“We still have same responsibility as line managers. In order to make the best decision possible to ensure safety, we expect to continue to get input and one of the things we miss sometimes is there’s a whole slew of experts out there, not just the Defense Nuclear Safety Board but regulatory agencies both federal and state. There are local governments who have experts in the field and we rely on and use all of those to get the information. The decisions are ours as the line management in order that we do ensure safe operations but we expect to continue the same relationships that we have, receive the information, assess the information, just like we do with all the sources and then make the best decisions for our operations and mission execution,” Hintze said.
Asked if there was anything that sticks in his mind that wasn’t working well prior to the order that the order has fixed, Hintze responded that anytime there are two different organizations with different objectives or basis on which they operate – everything from the federal government to the DFNSB, you see things slightly differently.
“That’s why the communications is very key and vital and I think that communication has been well,” he said. “It goes back to relationships and communication. I don’t see either way how this Order is going to change that.”
Goodrum said he has been a federal manager at multiple NNSA sites since the 90s and that when he looks at the new order he doesn’t see anything that would fundamentally change the role and relationships he holds with the board from those various roles.
“The fundamental as a risk official when you’re authorized to make a well-informed safety position, you need to make sure that you’re taking in the accountability. You need to make sure that you’re bringing in all the relevant information and that you’re balancing that information to make a well-informed risk decision. Throughout that process at described points it’s appropriate that we share information with the board and staff so that you understand our decision making process and at the appropriate times you get to see the decisions that were made the basis for those decisions,” he said. “So when you look at the new Order, I don’t think that it changes that fundamentally but I think when we roll out our procedures internal at the Laboratory, we’ll add a lot more crispness to clarifying those roles so it doesn’t change the actions by the Board of the staff but is focused to change the actions within NNSA that we have thorough lines of responsibility that we adhere to. At the same time, we have open communication lines for exchanging the appropriate information for you to conduct your oversight role and ability to provide comments.”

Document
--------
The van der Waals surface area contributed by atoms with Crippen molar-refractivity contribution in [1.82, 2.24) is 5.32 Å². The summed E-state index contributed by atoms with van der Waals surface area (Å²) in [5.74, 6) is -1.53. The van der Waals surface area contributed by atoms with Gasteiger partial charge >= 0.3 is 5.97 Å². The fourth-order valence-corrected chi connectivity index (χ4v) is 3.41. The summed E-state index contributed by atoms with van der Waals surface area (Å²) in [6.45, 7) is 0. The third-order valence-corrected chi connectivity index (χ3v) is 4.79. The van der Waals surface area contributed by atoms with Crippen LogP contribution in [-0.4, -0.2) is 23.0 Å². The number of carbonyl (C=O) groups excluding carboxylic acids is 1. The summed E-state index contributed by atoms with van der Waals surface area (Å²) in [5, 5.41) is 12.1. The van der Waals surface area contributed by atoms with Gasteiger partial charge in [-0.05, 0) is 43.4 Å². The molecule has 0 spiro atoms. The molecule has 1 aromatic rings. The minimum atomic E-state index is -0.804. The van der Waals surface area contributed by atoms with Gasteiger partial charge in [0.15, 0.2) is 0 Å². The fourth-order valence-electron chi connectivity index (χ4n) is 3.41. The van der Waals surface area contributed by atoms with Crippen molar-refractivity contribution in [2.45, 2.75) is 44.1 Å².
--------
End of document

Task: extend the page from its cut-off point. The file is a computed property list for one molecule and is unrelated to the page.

On the issue of training to the Order, Goodrum said training was conducted within NNSA to bring the seniors up to speed with what is in the new Order and what’s expected from them in implementation.
“That has been flowed down to the higher levels of the federal staff and relatively understood by the staff in total,” he said.
Goodrum said NNSA is in the process of doing a contract modification for the Triad contract and that once it’s in the contract formally, Triad will rewrite the procedure they use for interface with the DNFSB.
“They will also coordinate that through us. We don’t approve it but we do concur in it and we’re planning to embed in there where the nodes and the points comes back to NNSA and how to identify the principles that are in there – principles such as we share operational information real time,” he said.
Goodrum said from everything he has seen, those principles have been put in places and expectations by the Triad Corporation and their leadership.
The hearing was divided into two sessions – one for questions to the panel and the other for public comment. Speakers included Jay Coghlan and Scott Kovak of Nuclear Watch and Santa Fe County Commissioner Anna Hansen. Los Alamos County Council Chair Sara Scott attended the hearing and said she will be submitting comments for the hearing record which is open for 30 days.
Also in attendance were Stanley Riveles, chair of the Northern New Mexican Citizens Advisory Board and NNMCAB board member Robert Hull of Los Alamos as well as Eric Vasquez, executive director of the Regional Coalition of LANL Communities. Riveles and Vasquez both made statements to the board.